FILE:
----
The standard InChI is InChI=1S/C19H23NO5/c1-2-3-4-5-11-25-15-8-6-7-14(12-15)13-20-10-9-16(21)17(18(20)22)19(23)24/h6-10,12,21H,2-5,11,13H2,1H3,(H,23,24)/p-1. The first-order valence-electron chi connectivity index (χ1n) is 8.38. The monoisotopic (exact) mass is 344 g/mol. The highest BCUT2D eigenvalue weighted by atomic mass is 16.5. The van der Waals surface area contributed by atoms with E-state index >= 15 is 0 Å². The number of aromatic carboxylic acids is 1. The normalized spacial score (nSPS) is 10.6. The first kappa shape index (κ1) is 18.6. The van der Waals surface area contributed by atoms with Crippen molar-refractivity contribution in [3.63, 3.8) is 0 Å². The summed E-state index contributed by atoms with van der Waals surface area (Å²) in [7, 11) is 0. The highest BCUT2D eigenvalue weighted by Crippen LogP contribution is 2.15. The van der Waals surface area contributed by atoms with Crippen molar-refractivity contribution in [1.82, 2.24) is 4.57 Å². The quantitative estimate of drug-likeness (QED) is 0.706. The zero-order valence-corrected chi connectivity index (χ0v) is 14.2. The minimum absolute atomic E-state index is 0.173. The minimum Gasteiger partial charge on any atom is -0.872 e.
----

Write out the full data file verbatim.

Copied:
The standard InChI is InChI=1S/C19H23NO5/c1-2-3-4-5-11-25-15-8-6-7-14(12-15)13-20-10-9-16(21)17(18(20)22)19(23)24/h6-10,12,21H,2-5,11,13H2,1H3,(H,23,24)/p-1. The first-order valence-electron chi connectivity index (χ1n) is 8.38. The monoisotopic (exact) mass is 344 g/mol. The highest BCUT2D eigenvalue weighted by atomic mass is 16.5. The van der Waals surface area contributed by atoms with E-state index >= 15 is 0 Å². The number of aromatic carboxylic acids is 1. The normalized spacial score (nSPS) is 10.6. The first kappa shape index (κ1) is 18.6. The van der Waals surface area contributed by atoms with Crippen molar-refractivity contribution in [3.63, 3.8) is 0 Å². The summed E-state index contributed by atoms with van der Waals surface area (Å²) in [7, 11) is 0. The highest BCUT2D eigenvalue weighted by Crippen LogP contribution is 2.15. The van der Waals surface area contributed by atoms with Crippen molar-refractivity contribution in [1.82, 2.24) is 4.57 Å². The quantitative estimate of drug-likeness (QED) is 0.706. The zero-order valence-corrected chi connectivity index (χ0v) is 14.2. The minimum absolute atomic E-state index is 0.173. The minimum Gasteiger partial charge on any atom is -0.872 e.